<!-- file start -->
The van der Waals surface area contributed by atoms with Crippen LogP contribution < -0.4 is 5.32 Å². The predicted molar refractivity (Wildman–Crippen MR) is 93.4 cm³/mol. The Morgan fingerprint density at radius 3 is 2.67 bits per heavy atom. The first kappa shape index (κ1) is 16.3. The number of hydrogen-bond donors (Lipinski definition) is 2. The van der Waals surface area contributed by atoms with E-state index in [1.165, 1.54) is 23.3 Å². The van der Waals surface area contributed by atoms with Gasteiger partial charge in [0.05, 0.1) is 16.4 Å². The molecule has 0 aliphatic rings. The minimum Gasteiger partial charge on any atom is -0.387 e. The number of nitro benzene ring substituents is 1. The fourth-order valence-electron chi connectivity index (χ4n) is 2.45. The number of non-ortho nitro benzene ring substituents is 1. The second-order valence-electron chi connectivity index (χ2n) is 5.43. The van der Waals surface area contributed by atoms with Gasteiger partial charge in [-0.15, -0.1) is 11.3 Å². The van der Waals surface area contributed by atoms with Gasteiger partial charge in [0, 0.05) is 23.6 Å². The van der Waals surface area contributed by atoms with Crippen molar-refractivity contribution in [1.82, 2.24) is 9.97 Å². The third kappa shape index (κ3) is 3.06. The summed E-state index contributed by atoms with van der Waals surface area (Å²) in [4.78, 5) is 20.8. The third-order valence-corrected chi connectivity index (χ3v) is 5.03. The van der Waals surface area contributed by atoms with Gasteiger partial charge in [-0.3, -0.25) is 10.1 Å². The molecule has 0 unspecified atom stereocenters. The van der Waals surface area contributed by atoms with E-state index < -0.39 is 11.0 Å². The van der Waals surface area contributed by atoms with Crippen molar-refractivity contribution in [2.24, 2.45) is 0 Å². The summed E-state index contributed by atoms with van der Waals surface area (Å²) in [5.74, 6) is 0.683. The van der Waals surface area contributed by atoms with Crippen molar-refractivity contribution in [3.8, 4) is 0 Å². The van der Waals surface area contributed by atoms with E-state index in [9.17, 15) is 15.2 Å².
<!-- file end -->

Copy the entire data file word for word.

The van der Waals surface area contributed by atoms with Crippen LogP contribution < -0.4 is 5.32 Å². The predicted molar refractivity (Wildman–Crippen MR) is 93.4 cm³/mol. The Morgan fingerprint density at radius 3 is 2.67 bits per heavy atom. The first kappa shape index (κ1) is 16.3. The number of hydrogen-bond donors (Lipinski definition) is 2. The van der Waals surface area contributed by atoms with E-state index in [1.165, 1.54) is 23.3 Å². The van der Waals surface area contributed by atoms with Gasteiger partial charge in [0.05, 0.1) is 16.4 Å². The molecule has 0 aliphatic rings. The minimum Gasteiger partial charge on any atom is -0.387 e. The number of nitro benzene ring substituents is 1. The fourth-order valence-electron chi connectivity index (χ4n) is 2.45. The number of non-ortho nitro benzene ring substituents is 1. The second-order valence-electron chi connectivity index (χ2n) is 5.43. The van der Waals surface area contributed by atoms with Gasteiger partial charge in [-0.15, -0.1) is 11.3 Å². The van der Waals surface area contributed by atoms with Gasteiger partial charge in [0, 0.05) is 23.6 Å². The van der Waals surface area contributed by atoms with Crippen molar-refractivity contribution in [1.82, 2.24) is 9.97 Å². The third kappa shape index (κ3) is 3.06. The summed E-state index contributed by atoms with van der Waals surface area (Å²) in [4.78, 5) is 20.8. The third-order valence-corrected chi connectivity index (χ3v) is 5.03. The van der Waals surface area contributed by atoms with Gasteiger partial charge in [-0.3, -0.25) is 10.1 Å². The molecule has 0 unspecified atom stereocenters. The van der Waals surface area contributed by atoms with E-state index < -0.39 is 11.0 Å². The van der Waals surface area contributed by atoms with Crippen molar-refractivity contribution in [2.24, 2.45) is 0 Å². The summed E-state index contributed by atoms with van der Waals surface area (Å²) in [5.74, 6) is 0.683. The van der Waals surface area contributed by atoms with Crippen molar-refractivity contribution in [3.8, 4) is 0 Å². The van der Waals surface area contributed by atoms with E-state index in [9.17, 15) is 15.2 Å².